Could you imagine a diabetes advice group encouraging you to eat more carbs?
Well, sadly that is what Diabetes UK (diabetes.org.uk) do. Have a look at a Facebook posting I received and ask yourself does eating floury wraps sound like a great idea for someone who, by definition, has a carb intolerance problem? Have a look at the picture. The meat and peppery sauce do look tasty. I will have some of that, please. But it sits atop a mound of starchy carbohydrate – the wraps. If you buy a packet of wraps, the front of the packet will tell you about their energy content and data on fats, proteins and sugars. The sugar value for wraps will be very low which is true. Wraps are low sugar breads. But have a wee peep at the full nutritional information box. It will in very small print and well out of your line of sight. The Box will confirm the wraps’ low sugar content but it is obliged to inform you of its starchy carb content. And starchy carbs are pre-sugars. Complex they may be as far as a chemist is concerned but they are exceedingly simple for your digestion to deal with. Starch unzips to release glucose as soon as it hits the stomach. Okay, right, they don’t contain sugar but they do liberate a wallop of it when you eat them.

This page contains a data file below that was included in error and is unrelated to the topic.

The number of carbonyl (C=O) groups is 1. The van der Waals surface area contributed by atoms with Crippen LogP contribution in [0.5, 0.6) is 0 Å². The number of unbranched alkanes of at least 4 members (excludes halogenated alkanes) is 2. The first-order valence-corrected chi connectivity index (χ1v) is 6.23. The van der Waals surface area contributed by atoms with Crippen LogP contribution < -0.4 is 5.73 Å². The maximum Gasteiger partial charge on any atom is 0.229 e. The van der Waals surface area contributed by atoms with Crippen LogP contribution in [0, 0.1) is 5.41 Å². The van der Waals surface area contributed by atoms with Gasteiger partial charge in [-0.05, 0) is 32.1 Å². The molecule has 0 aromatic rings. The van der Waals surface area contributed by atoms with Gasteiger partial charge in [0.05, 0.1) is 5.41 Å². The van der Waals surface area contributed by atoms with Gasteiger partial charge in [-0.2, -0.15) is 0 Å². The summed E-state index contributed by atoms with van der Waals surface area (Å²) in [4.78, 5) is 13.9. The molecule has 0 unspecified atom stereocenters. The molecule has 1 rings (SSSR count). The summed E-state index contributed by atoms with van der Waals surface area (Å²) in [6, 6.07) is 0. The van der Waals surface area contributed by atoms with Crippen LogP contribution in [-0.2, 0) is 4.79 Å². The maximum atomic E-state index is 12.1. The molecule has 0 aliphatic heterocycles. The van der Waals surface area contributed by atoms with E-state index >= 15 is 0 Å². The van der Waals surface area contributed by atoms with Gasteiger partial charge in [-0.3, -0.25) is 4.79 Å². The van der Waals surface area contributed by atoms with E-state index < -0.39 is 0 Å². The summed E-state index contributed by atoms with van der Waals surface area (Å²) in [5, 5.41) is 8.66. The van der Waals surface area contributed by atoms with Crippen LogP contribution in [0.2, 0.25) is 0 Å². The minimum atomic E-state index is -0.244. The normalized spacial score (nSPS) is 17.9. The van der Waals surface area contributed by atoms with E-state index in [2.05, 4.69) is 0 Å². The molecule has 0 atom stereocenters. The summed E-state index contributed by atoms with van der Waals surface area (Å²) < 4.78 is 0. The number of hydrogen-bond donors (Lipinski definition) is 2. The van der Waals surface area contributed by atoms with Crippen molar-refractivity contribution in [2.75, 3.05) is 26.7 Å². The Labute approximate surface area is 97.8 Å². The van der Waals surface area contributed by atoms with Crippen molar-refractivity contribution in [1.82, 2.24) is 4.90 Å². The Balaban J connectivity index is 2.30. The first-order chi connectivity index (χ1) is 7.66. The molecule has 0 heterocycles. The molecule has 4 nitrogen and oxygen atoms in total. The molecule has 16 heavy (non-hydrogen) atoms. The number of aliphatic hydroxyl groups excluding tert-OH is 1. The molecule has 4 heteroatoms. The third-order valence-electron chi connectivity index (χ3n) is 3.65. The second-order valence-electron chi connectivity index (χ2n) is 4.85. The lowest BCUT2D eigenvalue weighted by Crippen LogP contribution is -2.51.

Here is some nutritional information you can find about wraps on-line. One wrap delivers 34g of carbs to your system. A pitta bread serving of the same weight has been calculated to end up pushing around 28g of glucose into your bloodstream. Imagine if you ate two… or three? Remember, you normally only have 4g of glucose in your entire bloodstream. I guess pittas and wraps are nutritionally similar. So I ask again, why would a diabetes advocacy organisation (like diabetes.org.uk) go out of its way to encourage you to push your sugar levels up? Answer… I have no idea. Actually, I think it is because they adhere to the carb-based Eatwell Plate food advice. If you are a low-cal low-fat sort of person then they are your guys. But I am a low-carb person so I tend to stick to diabetes.co.uk for my advice. When it comes to low-carb and its benefits in reversing diabetes, diabetes.co.uk seem to get it.